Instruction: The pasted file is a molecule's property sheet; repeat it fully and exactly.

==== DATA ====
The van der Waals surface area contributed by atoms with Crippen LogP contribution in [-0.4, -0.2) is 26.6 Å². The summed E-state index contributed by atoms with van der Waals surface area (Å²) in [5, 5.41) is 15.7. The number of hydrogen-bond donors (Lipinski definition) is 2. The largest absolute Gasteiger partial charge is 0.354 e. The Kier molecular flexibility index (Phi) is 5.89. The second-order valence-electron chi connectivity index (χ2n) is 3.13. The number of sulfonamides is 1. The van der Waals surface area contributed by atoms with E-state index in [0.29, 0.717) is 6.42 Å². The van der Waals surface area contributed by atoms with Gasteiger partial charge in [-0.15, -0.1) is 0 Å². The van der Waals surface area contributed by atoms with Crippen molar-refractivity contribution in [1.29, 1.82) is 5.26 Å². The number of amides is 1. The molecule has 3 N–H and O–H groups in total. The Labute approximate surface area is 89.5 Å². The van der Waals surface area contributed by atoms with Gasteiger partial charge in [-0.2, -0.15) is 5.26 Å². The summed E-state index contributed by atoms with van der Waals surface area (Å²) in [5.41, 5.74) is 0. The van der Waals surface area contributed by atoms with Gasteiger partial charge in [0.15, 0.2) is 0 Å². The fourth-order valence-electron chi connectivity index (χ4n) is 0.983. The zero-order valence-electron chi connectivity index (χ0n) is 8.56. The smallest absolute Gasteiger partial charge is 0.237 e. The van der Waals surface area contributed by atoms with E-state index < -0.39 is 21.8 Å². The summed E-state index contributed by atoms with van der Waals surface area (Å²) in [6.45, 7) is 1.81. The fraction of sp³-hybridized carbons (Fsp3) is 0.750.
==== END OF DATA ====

The van der Waals surface area contributed by atoms with Crippen LogP contribution in [-0.4, -0.2) is 26.6 Å². The summed E-state index contributed by atoms with van der Waals surface area (Å²) in [5, 5.41) is 15.7. The number of hydrogen-bond donors (Lipinski definition) is 2. The largest absolute Gasteiger partial charge is 0.354 e. The Kier molecular flexibility index (Phi) is 5.89. The second-order valence-electron chi connectivity index (χ2n) is 3.13. The number of sulfonamides is 1. The van der Waals surface area contributed by atoms with E-state index in [0.29, 0.717) is 6.42 Å². The van der Waals surface area contributed by atoms with Gasteiger partial charge in [-0.15, -0.1) is 0 Å². The van der Waals surface area contributed by atoms with Crippen molar-refractivity contribution in [1.29, 1.82) is 5.26 Å². The number of amides is 1. The molecule has 3 N–H and O–H groups in total. The Labute approximate surface area is 89.5 Å². The van der Waals surface area contributed by atoms with Gasteiger partial charge in [-0.2, -0.15) is 5.26 Å². The summed E-state index contributed by atoms with van der Waals surface area (Å²) in [5.41, 5.74) is 0. The van der Waals surface area contributed by atoms with Gasteiger partial charge in [0.15, 0.2) is 0 Å². The fourth-order valence-electron chi connectivity index (χ4n) is 0.983. The zero-order valence-electron chi connectivity index (χ0n) is 8.56. The smallest absolute Gasteiger partial charge is 0.237 e. The van der Waals surface area contributed by atoms with E-state index < -0.39 is 21.8 Å². The summed E-state index contributed by atoms with van der Waals surface area (Å²) in [6.45, 7) is 1.81. The fraction of sp³-hybridized carbons (Fsp3) is 0.750.